Journal Club Article: Bandiera, G., Lee, S., & Tiberius, R. (2005). Creating effective learning in today’s emergency departments: how accomplished teachers get it done. Annals of Emergency Medicine, 45(3), 253-261.
Background: The Emergency department (ED) should be an ideal place for learning but due to the unpredictive nature of the workload, significant impediments occur which can effect teaching opportunities. The wide variety patient presentations balanced with an array of learners in crowded and compromised ED departments.
Aim: To investigate the ambulatory teaching techniques that ED clinical teachers demonstrate in terms of prerequisites, behaviour and impediments for good teaching to occur.
Methods: A qualitative grounded-theory analysis using a structured telephone survey. Participants were current Canadian emergency medicine teaching faculty (N= 33, participated out of potential 43].
Results: 12 strategies used during clinical teaching, 8 prerequisites to being an effective ED teacher and 6 impediments to teaching were identified.
Strategies for Good ED Teaching Practices:
- Tailor teaching to the learner
- Optomize teacher-learner interaction
- Tailor teaching to the situation
- Actively involve the learner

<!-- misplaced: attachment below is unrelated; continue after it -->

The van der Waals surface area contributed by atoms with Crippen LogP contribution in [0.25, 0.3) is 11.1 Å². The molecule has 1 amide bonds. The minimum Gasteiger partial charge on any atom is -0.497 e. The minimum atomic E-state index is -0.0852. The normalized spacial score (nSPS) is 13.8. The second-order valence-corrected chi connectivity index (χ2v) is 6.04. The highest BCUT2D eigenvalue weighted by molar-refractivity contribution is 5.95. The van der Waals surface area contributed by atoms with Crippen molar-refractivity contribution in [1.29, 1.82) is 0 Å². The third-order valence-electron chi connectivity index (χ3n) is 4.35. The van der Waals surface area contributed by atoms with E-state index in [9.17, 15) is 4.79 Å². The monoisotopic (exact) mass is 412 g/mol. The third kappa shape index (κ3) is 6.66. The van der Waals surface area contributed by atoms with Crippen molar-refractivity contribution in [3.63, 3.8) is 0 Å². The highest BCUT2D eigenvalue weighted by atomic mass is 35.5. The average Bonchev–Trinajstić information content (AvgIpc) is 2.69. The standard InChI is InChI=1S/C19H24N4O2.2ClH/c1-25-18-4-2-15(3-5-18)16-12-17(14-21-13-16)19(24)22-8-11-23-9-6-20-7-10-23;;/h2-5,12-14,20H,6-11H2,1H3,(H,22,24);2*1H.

- Actively seek opportunities to teach
- Agree on expectations
- Demonstrate a good teacher attitude
- Make use of additional teaching resources
- Use teaching methods beyond patient care
- Be a role model
- Provide and encourage feedback
- Improve the environment (private space for learning; access to resources; learner-friendly schedule).
Prerequisites for Good ED Teaching Practices:
- Competing demands
- Lack of resources
- Lack of interest
- Educational structure
- Poor preparation
Impediments to Good ED Teaching Practices:
- Enthusiasm and motivation
- Receptive student
- Role model
- Knowledge base
Key Messages: Accomplished ED teachers identify strategies and prerequisites for improving teaching, however impediments to good teaching occur. Adult learning strategies of learner-centredness, contextual relevance and active learning are key in ambulatory teaching.
Additional Resource: One Minute Preceptor by Nursing Education Network